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gmcem50
05-14-2006, 8:36 PM
A friend of mine came over for dinner tonight and we start talking guns and I ask him why he never shoots his Mini-14 any more, and he tells me he sold it. Later in the conversation I find out that he sold it to a friend of his without going through an FFL; just cash and carry. I impressed upon him the precarious position he was now in legally and advised him to go to the guy and do a PPT before they get caught. He told me that he realized that later, and already asked the guy and the guy is refusing. Apparently the guy he sold it to is really paranoid about registering guns and won't do a PPT OR sell it back to him. What are his options at this point? I didn't know how to advise him, and it seems to me he is kinda stuck now. If he gets caught, its at least a misdemeanor right, possibly a felony for transferring a long gun without an FFL?

Maybe some of you guys out there who know the law better than me can offer up some advice. Thanks in advance if you do.

thedrickel
05-14-2006, 8:50 PM
Well, if the guy flat-out refuses to retroactively follow the law, I would threaten him with reporting it stolen. That should bring him around real quick. Just MHO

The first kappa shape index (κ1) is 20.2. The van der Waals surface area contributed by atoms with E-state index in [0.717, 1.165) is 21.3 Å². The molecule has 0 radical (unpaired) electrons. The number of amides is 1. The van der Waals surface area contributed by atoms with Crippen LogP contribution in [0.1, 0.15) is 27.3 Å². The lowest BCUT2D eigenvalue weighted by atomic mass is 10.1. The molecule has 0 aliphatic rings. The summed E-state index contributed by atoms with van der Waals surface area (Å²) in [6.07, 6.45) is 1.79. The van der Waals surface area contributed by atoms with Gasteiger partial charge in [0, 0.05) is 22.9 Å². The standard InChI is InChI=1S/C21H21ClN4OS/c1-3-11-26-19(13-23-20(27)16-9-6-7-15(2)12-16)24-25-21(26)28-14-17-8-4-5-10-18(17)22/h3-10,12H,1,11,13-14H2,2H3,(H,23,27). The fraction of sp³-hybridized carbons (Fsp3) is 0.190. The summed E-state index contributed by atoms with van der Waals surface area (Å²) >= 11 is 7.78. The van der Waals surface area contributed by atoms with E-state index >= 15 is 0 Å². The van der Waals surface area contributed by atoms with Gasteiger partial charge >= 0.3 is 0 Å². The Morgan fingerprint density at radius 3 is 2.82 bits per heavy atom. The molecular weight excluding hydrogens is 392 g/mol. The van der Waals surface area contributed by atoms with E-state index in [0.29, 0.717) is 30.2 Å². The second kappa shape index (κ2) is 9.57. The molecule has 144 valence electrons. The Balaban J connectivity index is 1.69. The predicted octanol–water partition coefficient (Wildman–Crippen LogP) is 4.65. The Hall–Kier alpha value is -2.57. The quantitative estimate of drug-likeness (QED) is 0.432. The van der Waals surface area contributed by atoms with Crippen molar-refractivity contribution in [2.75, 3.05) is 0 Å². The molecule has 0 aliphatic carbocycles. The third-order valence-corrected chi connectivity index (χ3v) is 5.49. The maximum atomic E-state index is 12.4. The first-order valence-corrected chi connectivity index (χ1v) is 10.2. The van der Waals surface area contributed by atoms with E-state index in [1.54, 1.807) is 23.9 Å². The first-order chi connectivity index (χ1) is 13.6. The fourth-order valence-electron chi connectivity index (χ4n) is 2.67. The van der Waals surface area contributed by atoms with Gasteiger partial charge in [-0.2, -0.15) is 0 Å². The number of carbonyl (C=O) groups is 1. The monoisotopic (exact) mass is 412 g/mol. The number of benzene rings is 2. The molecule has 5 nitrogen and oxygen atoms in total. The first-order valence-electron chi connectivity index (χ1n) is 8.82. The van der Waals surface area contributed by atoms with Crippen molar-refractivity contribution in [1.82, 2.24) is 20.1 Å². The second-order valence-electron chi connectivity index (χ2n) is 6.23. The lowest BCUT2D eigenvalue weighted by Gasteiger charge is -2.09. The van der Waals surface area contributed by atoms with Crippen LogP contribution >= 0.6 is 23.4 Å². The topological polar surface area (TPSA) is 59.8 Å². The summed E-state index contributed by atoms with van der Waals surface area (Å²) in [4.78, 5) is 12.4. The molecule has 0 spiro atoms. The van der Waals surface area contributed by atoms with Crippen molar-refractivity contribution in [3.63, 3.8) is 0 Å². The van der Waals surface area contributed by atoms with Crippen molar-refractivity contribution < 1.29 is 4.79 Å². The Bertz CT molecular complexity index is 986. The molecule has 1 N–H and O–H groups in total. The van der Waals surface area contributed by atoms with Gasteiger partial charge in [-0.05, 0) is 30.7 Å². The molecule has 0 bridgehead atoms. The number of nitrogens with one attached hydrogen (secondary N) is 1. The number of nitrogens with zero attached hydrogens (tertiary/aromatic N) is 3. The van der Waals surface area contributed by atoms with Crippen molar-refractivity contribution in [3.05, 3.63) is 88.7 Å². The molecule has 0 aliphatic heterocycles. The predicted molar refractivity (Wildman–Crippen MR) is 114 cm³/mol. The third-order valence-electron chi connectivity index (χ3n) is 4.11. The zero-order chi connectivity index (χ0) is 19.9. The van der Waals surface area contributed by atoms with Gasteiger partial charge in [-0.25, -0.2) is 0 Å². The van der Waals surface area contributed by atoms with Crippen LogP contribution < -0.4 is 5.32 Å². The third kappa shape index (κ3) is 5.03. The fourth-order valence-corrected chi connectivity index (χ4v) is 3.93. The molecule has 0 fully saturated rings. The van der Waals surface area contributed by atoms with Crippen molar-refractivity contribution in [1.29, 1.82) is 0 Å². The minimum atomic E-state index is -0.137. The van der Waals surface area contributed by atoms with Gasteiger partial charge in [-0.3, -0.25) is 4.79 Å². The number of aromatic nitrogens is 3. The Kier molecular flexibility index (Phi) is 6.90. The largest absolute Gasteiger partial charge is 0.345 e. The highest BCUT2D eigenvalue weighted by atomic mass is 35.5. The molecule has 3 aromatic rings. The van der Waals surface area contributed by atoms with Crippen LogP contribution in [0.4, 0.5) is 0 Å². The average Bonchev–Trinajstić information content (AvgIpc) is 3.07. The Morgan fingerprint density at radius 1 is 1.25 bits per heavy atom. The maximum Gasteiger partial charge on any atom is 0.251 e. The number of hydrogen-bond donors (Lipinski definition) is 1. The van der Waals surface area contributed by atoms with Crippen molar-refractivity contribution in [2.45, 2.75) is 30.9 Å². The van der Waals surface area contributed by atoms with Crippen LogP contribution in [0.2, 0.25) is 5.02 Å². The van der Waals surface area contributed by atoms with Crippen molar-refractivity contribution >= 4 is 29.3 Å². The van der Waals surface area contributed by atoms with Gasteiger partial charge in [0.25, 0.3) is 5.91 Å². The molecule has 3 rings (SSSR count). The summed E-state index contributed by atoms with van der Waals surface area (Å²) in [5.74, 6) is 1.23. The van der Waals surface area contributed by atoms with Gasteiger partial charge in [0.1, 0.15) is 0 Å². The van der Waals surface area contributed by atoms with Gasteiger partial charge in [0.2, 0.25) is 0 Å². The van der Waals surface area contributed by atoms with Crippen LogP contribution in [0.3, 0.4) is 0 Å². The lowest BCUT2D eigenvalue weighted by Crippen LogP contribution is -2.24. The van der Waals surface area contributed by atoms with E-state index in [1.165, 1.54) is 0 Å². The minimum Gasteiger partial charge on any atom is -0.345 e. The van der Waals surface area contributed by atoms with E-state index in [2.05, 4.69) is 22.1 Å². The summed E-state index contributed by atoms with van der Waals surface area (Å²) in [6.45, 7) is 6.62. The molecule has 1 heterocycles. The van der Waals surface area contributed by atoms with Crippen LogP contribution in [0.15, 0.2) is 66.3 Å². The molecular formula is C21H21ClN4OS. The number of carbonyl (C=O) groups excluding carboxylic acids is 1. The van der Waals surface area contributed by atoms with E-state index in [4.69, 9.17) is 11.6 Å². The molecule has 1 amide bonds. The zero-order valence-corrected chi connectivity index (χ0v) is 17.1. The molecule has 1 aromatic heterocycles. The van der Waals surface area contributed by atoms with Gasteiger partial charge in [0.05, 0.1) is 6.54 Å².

EBWhite
05-14-2006, 9:46 PM
Nah-

Don't worry about it. Long guns are not registed to anyones name, handguns are and you dont want to mess with that. Your friend made a mistake, live with it. It will not do anyone any harm.

gmcem50
05-14-2006, 9:56 PM
Nah-

Don't worry about it. Long guns are not registed to anyones name, handguns are and you dont want to mess with that. Your friend made a mistake, live with it. It will not do anyone any harm.

But his Mini-14 was DROS'ed through an FFL, so isn't it in fact registered to him?

Pthfndr
05-14-2006, 9:59 PM
But his Mini-14 was DROS'ed through an FFL, so isn't it in fact registered to him?


No. Read what EB said. There is NO regostration of long guns. The DROS means Dealer Record Of Sale. The dealer is the only one who has the buyers info. When the DROS is processed no information on a long gun is sent except for the fact that it's a long gun. No make, model, or serial number.

EBWhite
05-14-2006, 10:23 PM
No. Read what EB said. There is NO regostration of long guns. The DROS means Dealer Record Of Sale. The dealer is the only one who has the buyers info. When the DROS is processed no information on a long gun is sent except for the fact that it's a long gun. No make, model, or serial number.

Yup-

Handguns in CA are registed to a person. You type in the serial and the name comes up. If this situation was over a handgun, i would recommend the PPT after the fact.

The only record is on the 4473 form and your friend will not have any issues with the mini 14. He made a mistake, and just forget about it IMO. If he is one of those guys who is a scared sheep, then do the ppt after the fact- if not, do not worry about something that will never be an issue, then just drop it.

xenophobe